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Bruce Dowbiggin

Reverse Discrimination: The Bullying Of Caitlin Clark

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“@TheBabylonBee cheekily sums it up. “Caitlin Clark Canonized As Saint After Performing Miracle Of Making Women’s Basketball Watchable.” 

What a month or so it’s been for basketball star Caitlin Clark as she starts her WNBA career with the Indiana Something or Others. She’s had moments of triumph (30 points in a recent game). And a couple of duds. She’s also been roughed up physically with veteran players flagrantly fouling her, going out of their way to intimidate her physically. Initally, no foul was called on Chennedy Carter.

The League response to all this has been tepid refusal to rein in the veterans. NBA commissioner Adam Silver glibly called it a “welcome to the league” moment. (Clark says no hard feelings.) Most of which has played out in front of sellout crowds in a league that has papered more houses than a dry waller. “Confused WNBA Player Asks What This Huge Crowd Of People Is Doing At Game

And now women’s basketball’s young pole star has been left off the U.S. Olympic basketball team for Paris this July. You’d almost think the stars of the WNBA— a secondary sporting league at best propped up by the NBA— resent her being in their midst. That they fear she’ll break up the cozy LGBTQ/ BLM clubhouse they have going on. But we predicted as much in an April column entitled Now Comes The Complicated Part when her college career ended.

“The most interesting reaction may come from the women already in the WNBA. The intrusion of a white, conservative, straight Catholic woman in their midst won’t sit well in a league where women of that description have been made to feel unwelcome in many dressing rooms. She’ll need a tough hide to survive the resentment of other players who see themselves as the stars and Clark as a product of white privilege.”

That resentment has been naked and ugly from many who see themselves eclipsed by Clark’s obvious drawing power— and by their own inability to break the glass ceiling. “As we have written on multiple occasions, women’s sports has been in search of a marketable messiah to change it  from an ESPN liberal hype to mainstream. For too many in the audience— including women— the image of these sports has become too political. As the gender revolt took hold, fans were turned off by the strident lesbian soccer player Megan Rapinoe and WNBA star Britney Griner who turned every game into a referendum on the latest #BLM talking points. 

“There was a resistance to their defiance and the craven submission of corporate voices infatuated by DEI praise. To some, players on opposing hockey terms marrying each other was jarring. But Clark seems to be breaking the mold. The advertising world will beat a path to her door despite the second consecutive defeat in the Women’s Final. She’ll be honoured with woman athlete of the year and more.”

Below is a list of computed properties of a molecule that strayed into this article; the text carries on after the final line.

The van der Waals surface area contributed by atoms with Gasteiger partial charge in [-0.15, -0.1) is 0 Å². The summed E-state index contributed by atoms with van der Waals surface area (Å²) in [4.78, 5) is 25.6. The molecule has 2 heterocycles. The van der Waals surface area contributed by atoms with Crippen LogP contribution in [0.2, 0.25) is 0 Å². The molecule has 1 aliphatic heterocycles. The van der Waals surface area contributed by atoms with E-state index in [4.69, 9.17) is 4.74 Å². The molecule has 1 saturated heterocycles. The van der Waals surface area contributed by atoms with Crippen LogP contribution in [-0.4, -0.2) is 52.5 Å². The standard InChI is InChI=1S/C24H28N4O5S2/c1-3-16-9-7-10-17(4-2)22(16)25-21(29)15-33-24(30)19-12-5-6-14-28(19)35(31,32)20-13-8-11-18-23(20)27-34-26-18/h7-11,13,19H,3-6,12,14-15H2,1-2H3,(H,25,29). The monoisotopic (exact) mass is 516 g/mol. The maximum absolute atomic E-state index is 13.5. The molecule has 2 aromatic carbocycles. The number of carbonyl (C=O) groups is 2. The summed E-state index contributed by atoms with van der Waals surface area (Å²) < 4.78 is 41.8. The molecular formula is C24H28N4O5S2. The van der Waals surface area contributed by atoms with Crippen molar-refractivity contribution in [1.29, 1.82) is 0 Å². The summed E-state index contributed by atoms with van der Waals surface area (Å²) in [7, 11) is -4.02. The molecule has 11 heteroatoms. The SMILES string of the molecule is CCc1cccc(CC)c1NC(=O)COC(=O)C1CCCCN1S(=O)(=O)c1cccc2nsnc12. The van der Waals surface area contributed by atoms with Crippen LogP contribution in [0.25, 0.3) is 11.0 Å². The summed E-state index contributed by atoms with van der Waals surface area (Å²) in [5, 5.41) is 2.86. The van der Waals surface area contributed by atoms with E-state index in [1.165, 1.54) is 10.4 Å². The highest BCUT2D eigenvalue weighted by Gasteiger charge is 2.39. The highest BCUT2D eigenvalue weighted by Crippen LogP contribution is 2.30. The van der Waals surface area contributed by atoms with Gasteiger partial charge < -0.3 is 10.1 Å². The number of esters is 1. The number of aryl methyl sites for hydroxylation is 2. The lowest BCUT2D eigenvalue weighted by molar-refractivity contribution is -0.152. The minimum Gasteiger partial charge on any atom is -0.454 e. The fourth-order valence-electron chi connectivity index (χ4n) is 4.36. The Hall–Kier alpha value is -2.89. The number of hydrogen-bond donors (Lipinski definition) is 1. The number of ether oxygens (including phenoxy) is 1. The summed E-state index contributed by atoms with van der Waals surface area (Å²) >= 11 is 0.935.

And, apparently, she’ll be resented for it. Days ago stories claimed that a Clark fan harassed Chicago star Carter and other players when they got off their team bus and outside their hotel. Wonder why? Oh yeah, Carter levelled Clark with the cheap shot.) That stirred the pot until it was revealed that— holy Jussi Smollett— it was all made up. (Must be something about Chicago.)

If you needed more evidence that Clark is living rent-free in the brains of these prima donnas, the rebellion by the veterans of the Olympic basketball team tells you all you need to know. It’s a scene reminiscent of the played-out Rapinoe getting a spot on the U.S. National Women’s team in place of a younger player to placate the team’s “equilibrium”.

WNBA star Cheryl Reeve explained the Clark snub. “I’ve never been in the trenches with her. Not even at a USA Basketball camp. Asking a coach to integrate someone she has no history with, at tournament with highest stakes, is a lot. A lot a lot.” Similar noises came from other resentful players. Which is so much twaddle.

First, Team USA hasn’t lost an Olympic match since 1996. So the twelfth spot is hardly a game changer. Second, you could hire Joyce Behar to coach this team, and they wouldn’t lose. Third, Clark has played on USA FIBA teams winning gold in 2017, 2019, and 2021 with MVP honours . She won Nike Elite national championship during high school. Named Iowa Gatorade player of the year twice. She’s got the resumé.

But she doesn’t tick the right cultural boxes for the WNBA players and their political allies. That’s what happens when players coddled by ESPN and the Title IX zealots call the shots. Noted humanist and hooper Barack Obama made lots of noise about women athletes getting equal pay as their due, but he’s gone mute when black stars acted nasty toward a white athlete.